Gino: I love it. I used to do that shit when I was younger too. I like that the pause tape process helped inform what you were doing on Cool Edit Pro.
14KT: Yeah, when I started using Cool Edit Pro, it was easy because I could just record into the computer and see the wave on the screen, so I knew exactly where to chop.
“I already had an ear for chopping when I was making pause tapes. It actually got easier when I started using computers, because I could get my ideas out faster.”
Gino: I’m curious about how you did drums in Cool Edit Pro. Would you just sample a drum loop or would you piece together different drum snippets?
14KT: At first it was just a sampled loop because I didn’t have an archive of drum samples. So I sampled breaks off of hip-hop records until I started digging more and finding the drums loops myself. Then I would put the sampled loops on a CD and load them into Cool Edit on one track. I could see the kicks, snares, and hi-hats on the screen. Then I would just nod my head and place the kicks, snares, and hi-hats wherever I would hear them. I didn’t even use a metronome or sequencer. I just nodded my head and chopped. (Laughs)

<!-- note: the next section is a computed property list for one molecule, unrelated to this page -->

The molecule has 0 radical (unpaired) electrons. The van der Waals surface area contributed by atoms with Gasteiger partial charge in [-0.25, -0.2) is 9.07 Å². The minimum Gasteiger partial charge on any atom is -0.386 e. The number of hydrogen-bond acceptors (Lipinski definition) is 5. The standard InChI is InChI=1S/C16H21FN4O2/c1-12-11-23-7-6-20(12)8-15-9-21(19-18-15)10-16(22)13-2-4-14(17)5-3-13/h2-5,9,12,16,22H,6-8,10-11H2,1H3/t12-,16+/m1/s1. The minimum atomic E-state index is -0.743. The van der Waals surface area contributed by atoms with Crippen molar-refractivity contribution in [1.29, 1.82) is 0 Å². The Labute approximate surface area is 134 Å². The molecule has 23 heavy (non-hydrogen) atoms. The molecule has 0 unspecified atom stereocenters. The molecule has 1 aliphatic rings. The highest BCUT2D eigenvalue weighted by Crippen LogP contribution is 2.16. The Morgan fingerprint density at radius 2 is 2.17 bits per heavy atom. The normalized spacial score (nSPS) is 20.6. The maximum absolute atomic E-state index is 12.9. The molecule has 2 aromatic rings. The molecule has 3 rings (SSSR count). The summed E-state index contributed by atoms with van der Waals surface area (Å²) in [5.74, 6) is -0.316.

“I didn’t even use a metronome or sequencer. I just nodded my head and chopped.”
Gino: So you wouldn’t necessarily follow a grid?
14KT: Naw, I didn’t know what a grid was. I didn’t know what BPMs were.
Gino: It’s amazing that you were able to be so precise just going off of instinct.